What is Single Use Plastic Pollution?
Single-use plastics are items that are generally used only once before they are thrown away or recycled. Most common examples are plastic bottles, bags, Styrofoam, straws, cigarette butts, monofilament fishing lines and balloons. New Jersey residents alone go through 4.4 BILLION plastic bags each year.
Plastics are creating a major ecological and public health crisis by polluting our waterways, smothering and killing marine and wildlife, and littering our communities. Majority of plastic ends up in a landfill or natural environment. More than 8 million tons of plastic ends up in our oceans and it’s estimated that by 2050, there will be more plastic than fish by weight.
Plastics have been found in the food we eat and the water we drink and threatens our $44 billion coastal economy and the 838,000 workers employed in the fishing and tourism industries.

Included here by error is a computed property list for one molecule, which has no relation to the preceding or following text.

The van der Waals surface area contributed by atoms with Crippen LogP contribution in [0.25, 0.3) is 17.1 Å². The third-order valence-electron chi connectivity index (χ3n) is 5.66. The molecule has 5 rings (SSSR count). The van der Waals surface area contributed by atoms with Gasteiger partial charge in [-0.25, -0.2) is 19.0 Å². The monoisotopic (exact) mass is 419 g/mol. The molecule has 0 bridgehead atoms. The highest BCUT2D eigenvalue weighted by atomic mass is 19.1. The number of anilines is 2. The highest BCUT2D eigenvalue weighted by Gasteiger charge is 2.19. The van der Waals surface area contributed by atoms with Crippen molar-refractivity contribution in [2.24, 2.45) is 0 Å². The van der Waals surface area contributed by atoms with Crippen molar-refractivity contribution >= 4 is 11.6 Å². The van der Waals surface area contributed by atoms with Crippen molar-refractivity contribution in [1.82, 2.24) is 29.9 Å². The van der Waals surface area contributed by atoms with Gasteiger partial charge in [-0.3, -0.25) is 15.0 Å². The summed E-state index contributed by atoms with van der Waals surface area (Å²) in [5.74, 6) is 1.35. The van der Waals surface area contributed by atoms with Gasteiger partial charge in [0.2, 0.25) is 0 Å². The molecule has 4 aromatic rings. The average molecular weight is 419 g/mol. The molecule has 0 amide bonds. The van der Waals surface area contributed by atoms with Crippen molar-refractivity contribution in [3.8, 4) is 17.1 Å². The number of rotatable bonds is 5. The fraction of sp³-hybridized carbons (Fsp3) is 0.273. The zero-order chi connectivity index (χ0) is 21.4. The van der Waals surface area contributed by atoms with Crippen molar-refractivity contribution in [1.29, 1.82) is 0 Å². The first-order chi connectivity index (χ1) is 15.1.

ANJEC has compiled more tools that can be used at the local level: strategies for public engagement, scientific reports, sample press releases, fact sheets, marketing programs and more.
ANJEC has joined other environmental organizations in opposing natural gas development using hydraulic fracturing (hydrofracking) that threatens the quality of our waterways by extracting millions of gallons of water from the Delaware River and its tributaries. The water is then laced with toxic chemicals including volatile organic chemicals and carcinogens like benzene, methyl benzene, and formaldehyde and injected below ground into the well. The process releases these as well as naturally occurring toxic chemicals that are trapped in the shale deposits, and brings them to the surface in the wastewater.
ANJEC supports a ban on hydrofracking and for regulation by the Delaware River Basin Commission to prevent pollution and avoid degradation of the water resources and ecosystems of the Delaware River Watershed.
At least three New Jersey municipalities have enacted ordinances banning fracking and dozens of NJ communities have passed resolutions opposing the dangerous consequences of hydrofracking.